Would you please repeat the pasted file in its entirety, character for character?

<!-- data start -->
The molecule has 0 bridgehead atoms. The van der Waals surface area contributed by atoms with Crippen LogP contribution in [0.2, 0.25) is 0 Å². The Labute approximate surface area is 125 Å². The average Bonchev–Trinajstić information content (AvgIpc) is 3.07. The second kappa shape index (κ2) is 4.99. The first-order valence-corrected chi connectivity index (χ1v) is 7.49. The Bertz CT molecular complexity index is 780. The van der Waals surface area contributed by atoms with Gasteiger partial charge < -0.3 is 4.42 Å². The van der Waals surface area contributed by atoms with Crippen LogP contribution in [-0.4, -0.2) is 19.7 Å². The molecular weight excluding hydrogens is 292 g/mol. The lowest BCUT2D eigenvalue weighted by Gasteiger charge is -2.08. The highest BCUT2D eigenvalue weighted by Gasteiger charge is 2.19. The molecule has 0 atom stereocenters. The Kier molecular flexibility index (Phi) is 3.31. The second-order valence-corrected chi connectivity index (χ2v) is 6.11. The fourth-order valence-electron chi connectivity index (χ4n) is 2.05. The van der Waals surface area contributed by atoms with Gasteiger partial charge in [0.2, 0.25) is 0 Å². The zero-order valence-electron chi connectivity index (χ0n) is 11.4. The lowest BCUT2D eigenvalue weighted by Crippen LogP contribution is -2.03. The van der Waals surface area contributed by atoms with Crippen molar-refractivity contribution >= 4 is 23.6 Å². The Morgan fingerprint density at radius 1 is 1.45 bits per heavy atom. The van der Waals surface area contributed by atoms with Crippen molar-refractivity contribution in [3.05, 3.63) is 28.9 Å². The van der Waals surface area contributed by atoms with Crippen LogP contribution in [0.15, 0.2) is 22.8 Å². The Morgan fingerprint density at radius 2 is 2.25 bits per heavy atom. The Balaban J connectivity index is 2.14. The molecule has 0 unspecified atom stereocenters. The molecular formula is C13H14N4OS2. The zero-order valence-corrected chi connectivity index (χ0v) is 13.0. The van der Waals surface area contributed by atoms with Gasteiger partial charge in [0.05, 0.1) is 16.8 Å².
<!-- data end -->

The molecule has 0 bridgehead atoms. The van der Waals surface area contributed by atoms with Crippen LogP contribution in [0.2, 0.25) is 0 Å². The Labute approximate surface area is 125 Å². The average Bonchev–Trinajstić information content (AvgIpc) is 3.07. The second kappa shape index (κ2) is 4.99. The first-order valence-corrected chi connectivity index (χ1v) is 7.49. The Bertz CT molecular complexity index is 780. The van der Waals surface area contributed by atoms with Gasteiger partial charge < -0.3 is 4.42 Å². The van der Waals surface area contributed by atoms with Crippen LogP contribution in [-0.4, -0.2) is 19.7 Å². The molecular weight excluding hydrogens is 292 g/mol. The lowest BCUT2D eigenvalue weighted by Gasteiger charge is -2.08. The highest BCUT2D eigenvalue weighted by Gasteiger charge is 2.19. The molecule has 0 atom stereocenters. The Kier molecular flexibility index (Phi) is 3.31. The second-order valence-corrected chi connectivity index (χ2v) is 6.11. The fourth-order valence-electron chi connectivity index (χ4n) is 2.05. The van der Waals surface area contributed by atoms with Gasteiger partial charge in [0.2, 0.25) is 0 Å². The zero-order valence-electron chi connectivity index (χ0n) is 11.4. The lowest BCUT2D eigenvalue weighted by Crippen LogP contribution is -2.03. The van der Waals surface area contributed by atoms with Crippen molar-refractivity contribution >= 4 is 23.6 Å². The Morgan fingerprint density at radius 1 is 1.45 bits per heavy atom. The van der Waals surface area contributed by atoms with Crippen molar-refractivity contribution in [3.05, 3.63) is 28.9 Å². The van der Waals surface area contributed by atoms with Crippen LogP contribution in [0.15, 0.2) is 22.8 Å². The Morgan fingerprint density at radius 2 is 2.25 bits per heavy atom. The Balaban J connectivity index is 2.14. The molecule has 0 unspecified atom stereocenters. The molecular formula is C13H14N4OS2. The zero-order valence-corrected chi connectivity index (χ0v) is 13.0. The van der Waals surface area contributed by atoms with Gasteiger partial charge in [0.05, 0.1) is 16.8 Å².